The modular cabling system from this power supply has six connectors. Differently from most power supplies with a modular cabling system, you can install any kind of cable in any connector, i.e., there is no specific connector for the video card power cables or for the peripheral and SATA power cables. The unit comes with the main motherboard cable, an ATX12V/EPS12V cable, and two video card power cables permanently attached to it. They use nylon sleeves that come from inside the unit. This power supply comes with the following cables:
- Main motherboard cable with a 20/24-pin connector, 21.6” (55 cm) long, permanently attached to the power supply
- One cable with two ATX12V connectors that together form an EPS12V connector, 24.4” (62 cm) long, permanently attached to the power supply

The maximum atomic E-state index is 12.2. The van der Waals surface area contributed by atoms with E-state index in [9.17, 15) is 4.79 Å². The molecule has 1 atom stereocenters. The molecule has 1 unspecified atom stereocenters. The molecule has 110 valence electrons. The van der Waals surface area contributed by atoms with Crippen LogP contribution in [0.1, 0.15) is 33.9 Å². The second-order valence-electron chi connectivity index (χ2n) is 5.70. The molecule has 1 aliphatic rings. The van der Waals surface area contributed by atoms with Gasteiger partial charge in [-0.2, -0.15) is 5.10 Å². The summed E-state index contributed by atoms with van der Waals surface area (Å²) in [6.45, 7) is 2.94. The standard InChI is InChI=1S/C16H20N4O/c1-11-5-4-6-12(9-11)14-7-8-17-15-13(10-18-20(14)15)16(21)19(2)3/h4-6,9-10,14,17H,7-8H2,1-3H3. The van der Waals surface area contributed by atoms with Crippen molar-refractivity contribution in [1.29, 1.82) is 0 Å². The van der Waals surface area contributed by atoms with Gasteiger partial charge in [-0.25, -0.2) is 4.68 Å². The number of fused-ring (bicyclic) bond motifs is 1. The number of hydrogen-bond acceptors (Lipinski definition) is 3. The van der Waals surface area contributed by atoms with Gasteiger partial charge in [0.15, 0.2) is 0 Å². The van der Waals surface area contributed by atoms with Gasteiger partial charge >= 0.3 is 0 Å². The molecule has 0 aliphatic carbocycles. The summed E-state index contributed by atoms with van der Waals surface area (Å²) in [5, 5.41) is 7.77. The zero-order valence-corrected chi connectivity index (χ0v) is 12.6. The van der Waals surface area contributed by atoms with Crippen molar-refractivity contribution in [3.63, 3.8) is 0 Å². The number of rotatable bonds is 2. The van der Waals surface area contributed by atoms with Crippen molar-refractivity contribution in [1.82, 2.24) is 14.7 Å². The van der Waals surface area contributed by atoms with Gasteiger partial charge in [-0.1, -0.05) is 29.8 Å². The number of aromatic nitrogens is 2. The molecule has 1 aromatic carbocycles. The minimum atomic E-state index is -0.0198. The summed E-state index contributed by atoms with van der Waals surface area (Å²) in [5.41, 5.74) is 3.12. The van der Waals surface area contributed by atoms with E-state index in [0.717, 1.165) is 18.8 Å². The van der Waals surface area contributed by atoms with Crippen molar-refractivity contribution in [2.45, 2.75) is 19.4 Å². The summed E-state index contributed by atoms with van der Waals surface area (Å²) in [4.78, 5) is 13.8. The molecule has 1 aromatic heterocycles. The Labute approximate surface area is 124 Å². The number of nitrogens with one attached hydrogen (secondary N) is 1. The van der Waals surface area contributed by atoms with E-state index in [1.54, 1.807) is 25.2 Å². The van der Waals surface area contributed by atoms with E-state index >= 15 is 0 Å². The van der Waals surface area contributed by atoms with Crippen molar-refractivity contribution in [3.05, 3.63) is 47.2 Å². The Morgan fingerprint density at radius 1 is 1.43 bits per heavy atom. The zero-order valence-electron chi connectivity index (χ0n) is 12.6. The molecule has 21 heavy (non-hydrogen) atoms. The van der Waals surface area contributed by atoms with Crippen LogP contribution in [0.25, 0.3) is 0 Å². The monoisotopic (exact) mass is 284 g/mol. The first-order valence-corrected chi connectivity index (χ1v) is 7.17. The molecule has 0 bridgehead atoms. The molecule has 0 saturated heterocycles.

- Two cables, each with one six/eight-pin connector for video cards, 22.4” (57 cm) long, permanently attached to the power supply
- Two cables, each with one six/eight-pin connector for video cards, 20.5” (52 cm) long, modular cabling system
- Two cables, each with four SATA power connectors, 20” (51 cm) to the first connector, 5.5” (14 cm) between connectors, modular cabling system
- One cable with three standard peripheral power connectors, 19.7” (50 cm) to the first connector, 5.1” (13 cm) between connectors, modular cabling system
- One cable with two standard peripheral power connectors and one floppy disk drive power connector, 19.7” (50 cm) to the first connector, 5.1” (13 cm) between connectors, modular cabling system